Federal Greens leader, Senator Richard Di Natale, has reiterated his calls for Australia to introduce testing of illicit drugs.
As Australia grapples with how to treat the nation's party drug problem, with young people dying or becoming hospitalised after adverse reactions to pills or powders at parties of festivals, calls for change are getting louder. Critics of current drug policy -- sniffer dogs, strip searches and the rest -- claim that a regime where partygoers could have their drugs tested and analysed before they take them would help people make better choices about their behaviour.
Di Natale, speaking in Melbourne on Monday, again outlined his calls for Australia to adopt a pill testing program so drug users know what they are about to ingest.
"We've got young people overdosing and dying, because they're taking substances of unknown quality and purity and the consequence is we're losing people. Why wouldn't we put in place a measure that prevents those young people from ingesting potentially harmful substances, and keeps them safe," Di Natale said.
"It makes perfect sense, it's the principle of harm minimisation here that we know works and it needs to be advanced through this public debate."
He equated such a pill testing regime with the legal injecting room in Sydney's Kings Cross and the successful needle exchange program, with both programs aiming to support safe drug use for people who might have otherwise taken drugs in an unsafe manner, not to promote the use of drugs.
"Needle and syringe exchange is very effective, a way of preventing the spread of blood borne viruses and a way of bringing people to a treatment centre where they can engage with health professionals and have access to treatment when they need it," Di Natale said.
"We're also having a conversation about pill testing. Now pill testing is harm minimisation just as needle and syringe exchange is harm minimisation. The NSW [Police] Minister says that pill testing won't happen under his watch and he uses the same old tired arguments that we use when needle and syringe exchange was first introduced into Australia. It's the same arguments, this nonsense that somehow it condones drug use. It doesn't. What it does is it prevents harm."
As The Huffington Post Australia reported previously, calls for pill testing have been coming from the medical and drug treatment professions for some time.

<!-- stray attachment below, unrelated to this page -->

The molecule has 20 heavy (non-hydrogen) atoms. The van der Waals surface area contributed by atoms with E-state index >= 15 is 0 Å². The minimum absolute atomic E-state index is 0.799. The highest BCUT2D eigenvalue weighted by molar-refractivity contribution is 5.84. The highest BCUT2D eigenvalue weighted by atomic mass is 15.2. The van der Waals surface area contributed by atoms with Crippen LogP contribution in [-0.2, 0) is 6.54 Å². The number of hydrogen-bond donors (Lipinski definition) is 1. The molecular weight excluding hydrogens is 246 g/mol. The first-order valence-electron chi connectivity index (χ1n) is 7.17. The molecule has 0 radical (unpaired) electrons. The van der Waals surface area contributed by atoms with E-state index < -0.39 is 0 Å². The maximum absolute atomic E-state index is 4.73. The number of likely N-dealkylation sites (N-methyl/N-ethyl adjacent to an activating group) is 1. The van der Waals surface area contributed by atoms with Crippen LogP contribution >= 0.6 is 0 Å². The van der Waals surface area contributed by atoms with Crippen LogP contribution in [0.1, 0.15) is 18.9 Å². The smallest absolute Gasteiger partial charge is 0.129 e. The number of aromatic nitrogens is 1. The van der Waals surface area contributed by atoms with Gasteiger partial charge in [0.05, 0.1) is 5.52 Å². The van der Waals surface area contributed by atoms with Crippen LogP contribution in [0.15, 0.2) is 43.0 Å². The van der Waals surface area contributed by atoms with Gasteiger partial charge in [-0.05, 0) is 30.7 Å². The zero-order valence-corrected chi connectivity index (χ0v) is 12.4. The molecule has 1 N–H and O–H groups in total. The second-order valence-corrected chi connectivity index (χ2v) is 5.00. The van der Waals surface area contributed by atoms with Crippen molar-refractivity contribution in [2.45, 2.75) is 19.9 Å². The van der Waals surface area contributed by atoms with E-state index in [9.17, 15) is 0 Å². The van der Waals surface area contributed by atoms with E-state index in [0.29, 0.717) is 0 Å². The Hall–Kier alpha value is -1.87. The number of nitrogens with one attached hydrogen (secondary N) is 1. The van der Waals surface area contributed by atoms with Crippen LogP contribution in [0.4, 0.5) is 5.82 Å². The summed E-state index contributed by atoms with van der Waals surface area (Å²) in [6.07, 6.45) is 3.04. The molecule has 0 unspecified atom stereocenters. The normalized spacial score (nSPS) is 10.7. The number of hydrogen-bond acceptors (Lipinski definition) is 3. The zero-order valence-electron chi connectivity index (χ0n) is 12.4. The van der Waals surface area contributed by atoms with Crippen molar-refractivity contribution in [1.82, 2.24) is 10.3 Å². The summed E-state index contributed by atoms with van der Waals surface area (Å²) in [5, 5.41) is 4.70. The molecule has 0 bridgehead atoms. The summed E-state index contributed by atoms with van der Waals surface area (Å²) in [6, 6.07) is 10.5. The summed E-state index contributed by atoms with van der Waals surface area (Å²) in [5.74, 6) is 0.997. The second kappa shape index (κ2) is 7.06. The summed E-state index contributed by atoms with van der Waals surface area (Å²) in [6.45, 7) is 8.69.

In 2015, the Australian Institute of Health and Welfare’s National Drug Strategy Household Survey reported 27 percent of Australians aged 20-29 had used illicit drugs in the preceding 12 months, with eight percent having used ecstasy in that period. The 2014 United Nations World Drug Report found Australians had the highest rate of ecstasy consumption on Earth.
The deaths of young people Georgina Bartter, Sylvia Choi, Stefan Woodward in the last year have become the tragic shorthand for the consequences of illicit drug use, among several other music festival deaths believed to be related to drugs.
Speaking to HuffPost Australia after the press conference, Di Natale said such a pill testing regime would have to be legalised on a state-by-state basis, but he hoped the federal government could outline the case for pill testing in national guidelines and literature.
"Pill testing is a similar acknowledgement [to safe injecting rooms and needle exchange], that despite our best efforts some people will use illicit drugs. While they continue to do that, we as policy makers should ensure we minimise the harm of that use, and this is one way is to ensure the substances people ingest are not laced with toxic chemicals," Di Natale said.
"Ultimately it is a decision for state governments to implement, but there needs to be a very strong signal nationally that a nationwide pill testing regime and an overarching framework developed by the commonwealth, is something that would be useful. Through our national drug strategy, the importance of needle exchange is outlined; we should do the same for pill testing, which would send a strong message to state governments that they should look at these reforms."
Di Natale said he has been hosting roundtable forums around the country, and plans to again outline his calls at a federal parliament drug summit in March, but said such measures would not have the support of parliament yet and is therefore not planning an imminent introduction of legislation.
"If such legislation had the prospect of success, we'd look at introducing it. But given the nature of this debate, I'm very keen to start by working across the political divide to build consensus," he said.
ABC's Four Corners program will on Monday investigate the pill testing debate. In a special titled "Dying To Dance – inside the dance party drug scene," former AFP Commissioner Mick Palmer tells the program that current programs are not working. The program airs at 8.30pm AEDT.Suggest a correction